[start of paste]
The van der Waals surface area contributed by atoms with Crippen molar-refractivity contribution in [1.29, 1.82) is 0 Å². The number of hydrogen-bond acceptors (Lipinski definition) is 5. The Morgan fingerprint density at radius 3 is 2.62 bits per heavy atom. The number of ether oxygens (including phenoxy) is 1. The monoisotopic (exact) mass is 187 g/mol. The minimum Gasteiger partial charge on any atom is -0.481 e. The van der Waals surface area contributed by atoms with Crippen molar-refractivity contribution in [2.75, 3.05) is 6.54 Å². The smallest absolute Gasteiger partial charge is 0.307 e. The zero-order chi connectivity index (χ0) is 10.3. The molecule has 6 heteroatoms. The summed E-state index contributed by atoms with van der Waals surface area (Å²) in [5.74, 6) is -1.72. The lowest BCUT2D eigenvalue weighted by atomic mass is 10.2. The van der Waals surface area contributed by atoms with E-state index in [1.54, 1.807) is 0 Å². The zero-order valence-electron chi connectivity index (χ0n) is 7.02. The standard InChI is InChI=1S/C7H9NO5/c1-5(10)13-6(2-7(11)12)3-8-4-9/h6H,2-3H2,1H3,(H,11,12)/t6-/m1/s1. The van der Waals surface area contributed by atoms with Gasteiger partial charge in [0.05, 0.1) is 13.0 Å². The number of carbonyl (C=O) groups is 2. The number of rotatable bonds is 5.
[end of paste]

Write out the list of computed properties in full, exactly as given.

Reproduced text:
The van der Waals surface area contributed by atoms with Crippen molar-refractivity contribution in [1.29, 1.82) is 0 Å². The number of hydrogen-bond acceptors (Lipinski definition) is 5. The Morgan fingerprint density at radius 3 is 2.62 bits per heavy atom. The number of ether oxygens (including phenoxy) is 1. The monoisotopic (exact) mass is 187 g/mol. The minimum Gasteiger partial charge on any atom is -0.481 e. The van der Waals surface area contributed by atoms with Crippen molar-refractivity contribution in [2.75, 3.05) is 6.54 Å². The smallest absolute Gasteiger partial charge is 0.307 e. The zero-order chi connectivity index (χ0) is 10.3. The molecule has 6 heteroatoms. The summed E-state index contributed by atoms with van der Waals surface area (Å²) in [5.74, 6) is -1.72. The lowest BCUT2D eigenvalue weighted by atomic mass is 10.2. The van der Waals surface area contributed by atoms with E-state index in [1.54, 1.807) is 0 Å². The zero-order valence-electron chi connectivity index (χ0n) is 7.02. The standard InChI is InChI=1S/C7H9NO5/c1-5(10)13-6(2-7(11)12)3-8-4-9/h6H,2-3H2,1H3,(H,11,12)/t6-/m1/s1. The van der Waals surface area contributed by atoms with Gasteiger partial charge in [0.05, 0.1) is 13.0 Å². The number of carbonyl (C=O) groups is 2. The number of rotatable bonds is 5.